Will the amateur airwaves fall silent? Since the dawn of radio, amateur operators—hams—have transmitted on tenaciously guarded slices of spectrum. Electronic engineering has benefited tremendously from their activity, from the level of the individual engineer to the entire field. But the rise of the Internet in the 1990s, with its ability to easily connect billions of people, captured the attention of many potential hams. Now, with time taking its toll on the ranks of operators, new technologies offer opportunities to revitalize amateur radio, even if in a form that previous generations might not recognize.

The number of U.S. amateur licenses has held at an anemic 1 percent annual growth for the past few years, with about 7,000 new licensees added every year for a total of 755,430 in 2018. The U.S. Federal Communications Commission doesn’t track demographic data of operators, but anecdotally, white men in their 60s and 70s make up much of the population. As these baby boomers age out, the fear is that there are too few young people to sustain the hobby.

“It’s the $60,000 question: How do we get the kids involved?” says Howard Michel, former CEO of the American Radio Relay League (ARRL). (Since speaking with IEEE Spectrum, Michel has left the ARRL. A permanent replacement has not yet been appointed.)

This question of how to attract younger operators also reveals deep divides in the ham community about the future of amateur radio. Like any large population, ham enthusiasts are no monolith; their opinions and outlooks on the decades to come vary widely. And emerging digital technologies are exacerbating these divides: Some hams see them as the future of amateur radio, while others grouse that they are eviscerating some of the best things about it.[]


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Solar Minimum: Deep, Deeper…and even Deeper?

Solar Minimum is DEEP and appears to be continuing.  Observer Franky Dubois from Belgium – who posts for the Solar Section of A.L.P.O. – Assoc. of Lunar & Planetary Observers (http://alpo-astronomy.org/) has fully observed three complete Solar Cycles over the past 38-years and he’s graphed the Sunsport R Number – defined as R = K (10g + s), where g is the number of sunspot groups and s is the total number of distinct spots. 

This is what he posted yesterday on the A.L.P.O. Solar Message Group:

Minimum cycle 21: 11.4 April 19[8]6

Minimum cycle 22: 10.4 May 1996

Minimum cycle 23: 2.88 November 2008

Status of cycle 24 thus far: 1.6

Many experts in December (2019) speculated we had reached “Solar Minimum” (error factor of +/- 6-months).  Well, it’s 5-months later and we’ve only seen a couple of next cycle [reversed polarized areas] sunspots/small groups – most of which died-out very quickly and did not sustain a full transit across the observable disc of the sun.  We’ve seen no real evidence – yet – that we’re on the other side or up-side of Minimum.  As an amateur/hobbyist astronomer & Solar Observer myself, I’ve seldom taken the time to set-up my gear & observe (even in wavelengths other than visible).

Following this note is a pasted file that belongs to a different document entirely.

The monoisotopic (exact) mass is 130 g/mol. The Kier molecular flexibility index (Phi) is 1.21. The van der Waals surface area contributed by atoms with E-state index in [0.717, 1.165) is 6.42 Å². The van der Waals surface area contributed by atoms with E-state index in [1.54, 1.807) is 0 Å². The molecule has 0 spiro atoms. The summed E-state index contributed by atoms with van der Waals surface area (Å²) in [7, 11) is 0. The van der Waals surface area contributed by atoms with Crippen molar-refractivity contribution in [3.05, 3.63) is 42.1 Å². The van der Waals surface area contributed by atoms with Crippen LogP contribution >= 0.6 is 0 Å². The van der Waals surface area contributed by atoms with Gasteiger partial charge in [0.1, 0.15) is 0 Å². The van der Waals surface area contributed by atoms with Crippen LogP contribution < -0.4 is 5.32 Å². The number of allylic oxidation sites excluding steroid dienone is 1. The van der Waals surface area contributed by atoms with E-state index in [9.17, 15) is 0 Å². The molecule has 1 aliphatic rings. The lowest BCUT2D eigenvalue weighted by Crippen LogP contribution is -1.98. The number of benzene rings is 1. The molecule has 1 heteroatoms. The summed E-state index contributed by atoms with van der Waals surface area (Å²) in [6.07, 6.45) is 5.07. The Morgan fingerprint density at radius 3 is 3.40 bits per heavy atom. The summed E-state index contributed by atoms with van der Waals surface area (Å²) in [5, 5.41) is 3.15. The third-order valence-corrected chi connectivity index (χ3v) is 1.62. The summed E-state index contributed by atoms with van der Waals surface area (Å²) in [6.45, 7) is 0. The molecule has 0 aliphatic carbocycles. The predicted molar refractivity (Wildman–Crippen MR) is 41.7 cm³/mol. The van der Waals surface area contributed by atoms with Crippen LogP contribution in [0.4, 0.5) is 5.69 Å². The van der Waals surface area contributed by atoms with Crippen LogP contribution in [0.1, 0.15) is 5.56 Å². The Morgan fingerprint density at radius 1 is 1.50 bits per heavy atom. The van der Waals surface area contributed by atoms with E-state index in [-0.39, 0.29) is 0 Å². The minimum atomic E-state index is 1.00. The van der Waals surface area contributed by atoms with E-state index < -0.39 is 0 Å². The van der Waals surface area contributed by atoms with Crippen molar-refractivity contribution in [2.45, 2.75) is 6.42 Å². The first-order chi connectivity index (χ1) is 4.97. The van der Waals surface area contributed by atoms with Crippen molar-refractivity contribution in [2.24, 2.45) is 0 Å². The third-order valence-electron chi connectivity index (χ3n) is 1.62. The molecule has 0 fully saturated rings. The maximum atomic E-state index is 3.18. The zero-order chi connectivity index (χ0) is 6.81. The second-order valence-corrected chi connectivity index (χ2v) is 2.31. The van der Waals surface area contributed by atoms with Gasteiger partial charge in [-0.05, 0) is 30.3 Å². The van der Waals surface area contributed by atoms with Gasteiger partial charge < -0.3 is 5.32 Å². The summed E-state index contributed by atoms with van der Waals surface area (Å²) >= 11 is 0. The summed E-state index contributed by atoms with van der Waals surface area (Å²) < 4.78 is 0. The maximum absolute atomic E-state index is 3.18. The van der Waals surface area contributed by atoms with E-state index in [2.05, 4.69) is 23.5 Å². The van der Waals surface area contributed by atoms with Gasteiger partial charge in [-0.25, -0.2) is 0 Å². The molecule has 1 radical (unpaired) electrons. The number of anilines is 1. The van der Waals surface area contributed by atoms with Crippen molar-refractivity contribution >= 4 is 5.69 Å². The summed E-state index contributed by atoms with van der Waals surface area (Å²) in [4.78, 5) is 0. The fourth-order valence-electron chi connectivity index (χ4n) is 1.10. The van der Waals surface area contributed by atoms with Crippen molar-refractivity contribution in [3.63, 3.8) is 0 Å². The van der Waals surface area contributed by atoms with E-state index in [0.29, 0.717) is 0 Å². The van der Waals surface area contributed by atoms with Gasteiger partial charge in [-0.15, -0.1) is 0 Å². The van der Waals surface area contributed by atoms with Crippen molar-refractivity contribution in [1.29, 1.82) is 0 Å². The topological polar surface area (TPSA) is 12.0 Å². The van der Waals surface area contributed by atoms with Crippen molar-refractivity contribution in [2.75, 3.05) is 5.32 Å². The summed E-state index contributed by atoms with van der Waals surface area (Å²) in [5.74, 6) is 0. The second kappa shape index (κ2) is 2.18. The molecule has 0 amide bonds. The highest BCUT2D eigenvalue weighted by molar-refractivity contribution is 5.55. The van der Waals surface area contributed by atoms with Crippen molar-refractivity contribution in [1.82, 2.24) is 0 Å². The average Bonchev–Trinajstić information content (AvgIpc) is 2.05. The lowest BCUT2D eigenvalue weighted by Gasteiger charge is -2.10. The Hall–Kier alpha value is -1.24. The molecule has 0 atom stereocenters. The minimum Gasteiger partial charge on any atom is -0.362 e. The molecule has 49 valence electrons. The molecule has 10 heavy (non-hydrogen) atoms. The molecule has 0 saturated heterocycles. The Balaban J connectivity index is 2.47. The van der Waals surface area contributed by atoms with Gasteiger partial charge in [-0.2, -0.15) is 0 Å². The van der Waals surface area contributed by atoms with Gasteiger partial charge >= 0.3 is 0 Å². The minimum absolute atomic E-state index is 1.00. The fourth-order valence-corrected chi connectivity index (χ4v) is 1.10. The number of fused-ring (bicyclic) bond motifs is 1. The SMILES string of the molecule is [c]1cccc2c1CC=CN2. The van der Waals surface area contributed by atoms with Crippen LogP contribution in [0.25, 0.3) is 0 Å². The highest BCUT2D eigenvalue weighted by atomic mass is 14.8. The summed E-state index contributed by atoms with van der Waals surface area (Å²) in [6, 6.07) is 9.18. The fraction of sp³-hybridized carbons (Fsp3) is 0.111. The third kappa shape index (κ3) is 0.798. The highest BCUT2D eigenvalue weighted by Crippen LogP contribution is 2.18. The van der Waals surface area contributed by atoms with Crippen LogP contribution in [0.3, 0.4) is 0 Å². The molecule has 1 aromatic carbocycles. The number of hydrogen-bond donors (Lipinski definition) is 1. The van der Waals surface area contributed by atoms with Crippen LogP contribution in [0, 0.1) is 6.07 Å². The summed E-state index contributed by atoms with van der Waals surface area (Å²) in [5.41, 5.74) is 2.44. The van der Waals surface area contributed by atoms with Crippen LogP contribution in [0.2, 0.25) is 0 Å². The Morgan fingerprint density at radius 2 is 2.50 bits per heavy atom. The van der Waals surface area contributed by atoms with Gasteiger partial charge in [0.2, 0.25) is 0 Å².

It’s been discussed here and elsewhere before, but looking at the last 53-years of data there has been a very, very sharp decline in Solar Maximums [and Minimums] sunspot numbers.

Guest Post by Troy Riedel

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One sunspot into Solar Cycle 25

(Source: NASA Solar Dynamics Observatory via Spaceweather Archive)

(Source: Spaceweather Archive via Michael Bird)

Nov. 1, 2019: Breaking a string of 28 spotless days, a new sunspot (AR2750) is emerging in the sun’s southern hemisphere–and it’s a member of the next solar cycle. A picture of the sunspot is inset in this magnetic map of the sun’s surface from NASA’s Solar Dynamics Observatory:

How do we know AR2750 belongs to the next solar cycle? Its magnetic polarity tells us so. Southern sunspots from old Solar Cycle 24 have a -/+ polarity. This sunspot is the opposite: +/-. According to Hale’s Law, sunspots switch polarities from one solar cycle to the next. AR2750 is therefore a member of Solar Cycle 25.[…]

Click here to read the full article.

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Planetary orbits may influence 11-year solar cycle

(Image: NASA)

Many thanks to SWLing Post contributor, Dan Van Hoy, who shares this interesting article via Space.com:

The orbits of Venus, Earth and Jupiter may explain the sun’s regular 11-year cycle, a new study suggests.

A team of researchers from Helmholtz-Zentrum Dresden-Rossendorf (HZDR), a research institute in Dresden, Germany, showed that the magnetic fields of those three planets influence the cycle of solar activity, resolving one of the bigger questions in solar physics.

“Everything points to a clocked process,” Frank Stefani, a researcher at HZDR and lead author of the new study, said in a statement. “What we see is complete parallelism with the planets over the course of 90 cycles.”

The researchers compared observations of solar activity — like sunspots, solar flares and coronal mass ejections — from the last thousand years with planetary alignments in order to show that there was in fact a correlation, according to the statement.[…]

Click here to read the full article at Space.com.